Tuesday, 20 September 2011

Looking twice

I took this photograph in the public square outside the Centre Georges Pompidou in Paris over the summer with my disposable camera. The centre houses among other things a collection of contemporary art. Just outside, an apartment block overlooking the square houses ordinary Parisian's. Their building is transformed into a public expression of something hidden, waiting to be revealed. As I looked at this I began to see the urban environment around me with new eyes...

if you look at something twice,
it changes.

Friday, 16 September 2011

Eyes to see...

I stumbled across this video-clip after school hours. It is entitled 'Infinity'. For me it shows how everyday reality can become a fascinating encounter for those who have eyes to see. Isn't this what faith does to us?

Thursday, 15 September 2011

Energized by teaching

After first studies Jesuits are asked to do some apostolic work. Since three weeks I am active in a school in Belgium teaching Latin and Religion. The thing that energizes me the most in my new job is the enthusiasm of the kids for what I have to bring, be it the Latin for "Hello, how are you?" or the question on how to live a good life and how to make a good choice, two of the central themes of the curriculum I need to teach. Teaching is not a one way street, I have discovered. Without my enthusiasm for what I give the pupils will soon lose interest. And without the enthusiasm of the pupils I find myself drained. We both energize each other. That for me is the sign that I am doing well. It is a sign of consolation, as Ignatius would call it, a sign that the good spirit is at work.

Tuesday, 13 September 2011

Transcending Mission

All of us have a mission. There is something each one of us is called to do with our lives. You might have already discovered it. You might have been given it, or some situation may have drawn it out from you. It might have remained hidden from you for years and years, and perhaps it is still a secret to you. But for each one of us, there is a mission, one thing each of us has been called to do with our lives.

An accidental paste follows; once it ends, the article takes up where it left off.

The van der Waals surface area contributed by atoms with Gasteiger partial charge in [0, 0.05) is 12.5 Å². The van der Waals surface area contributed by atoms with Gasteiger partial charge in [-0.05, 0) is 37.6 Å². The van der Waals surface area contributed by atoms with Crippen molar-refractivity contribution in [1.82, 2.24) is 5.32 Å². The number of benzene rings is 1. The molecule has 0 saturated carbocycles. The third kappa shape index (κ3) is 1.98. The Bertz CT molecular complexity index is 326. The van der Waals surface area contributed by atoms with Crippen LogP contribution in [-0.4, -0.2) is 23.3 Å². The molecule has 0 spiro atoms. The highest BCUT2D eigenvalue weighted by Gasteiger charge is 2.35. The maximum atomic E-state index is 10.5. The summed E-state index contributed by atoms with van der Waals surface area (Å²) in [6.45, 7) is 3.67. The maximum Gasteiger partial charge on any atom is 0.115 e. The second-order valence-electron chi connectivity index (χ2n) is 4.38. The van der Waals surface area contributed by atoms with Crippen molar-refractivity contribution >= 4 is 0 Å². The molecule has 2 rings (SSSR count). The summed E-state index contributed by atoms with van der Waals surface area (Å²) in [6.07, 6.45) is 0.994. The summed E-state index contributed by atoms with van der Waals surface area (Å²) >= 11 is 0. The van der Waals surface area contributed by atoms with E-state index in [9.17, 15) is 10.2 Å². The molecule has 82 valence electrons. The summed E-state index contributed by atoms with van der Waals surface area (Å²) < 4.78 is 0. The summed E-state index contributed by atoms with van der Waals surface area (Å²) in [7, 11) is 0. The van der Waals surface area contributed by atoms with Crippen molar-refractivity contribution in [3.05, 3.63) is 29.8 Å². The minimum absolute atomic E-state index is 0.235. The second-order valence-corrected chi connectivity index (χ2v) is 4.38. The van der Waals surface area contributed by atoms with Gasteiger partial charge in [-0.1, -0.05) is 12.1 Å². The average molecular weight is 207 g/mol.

Saturday, 10 September 2011

God of Freedom: The Grand Inquisitor's Fear of Christ's Message

The Brothers Karamazov
by Fyodor Dostoevsky

I felt sick. I was at the British Library when I finally reached the part of this novel known as the Legend of the Grand Inquisitor. I sped through the dialogue, taking up chapter 5: Pro and Contra. Engulfed in the doubt that is a common occurrence in my life, I felt deadened by a relentless assault of painful accusation against the Roman Catholic Church, and specifically against the Jesuits. Several cups of coffee and a good amount of prayer were needed to bring any feeling back, but let me describe the work that brought about such an existential crisis.

Monday, 5 September 2011

God of Smallness: The Little Way in Literature

by Georges Bernanos

I was only slightly surprised when one of my superiors said that they "didn't like" The Diary of a Country Priest, despite its status as a "Catholic classic". After all Jesuits are meant to do great things, aren't we? Jesuit saints go out and baptise the Indies, die in the most gloriously gruesome manners in the Americas, or bring back to the faith to heretic Europe. It is a spirituality of the Magis, "the more" that inspires people to do great things for God. So the diary of a simple parish priest in a French backwater is just less interesting than the lives of many of our brothers in Christ. And I suppose that is the whole point of The Diary.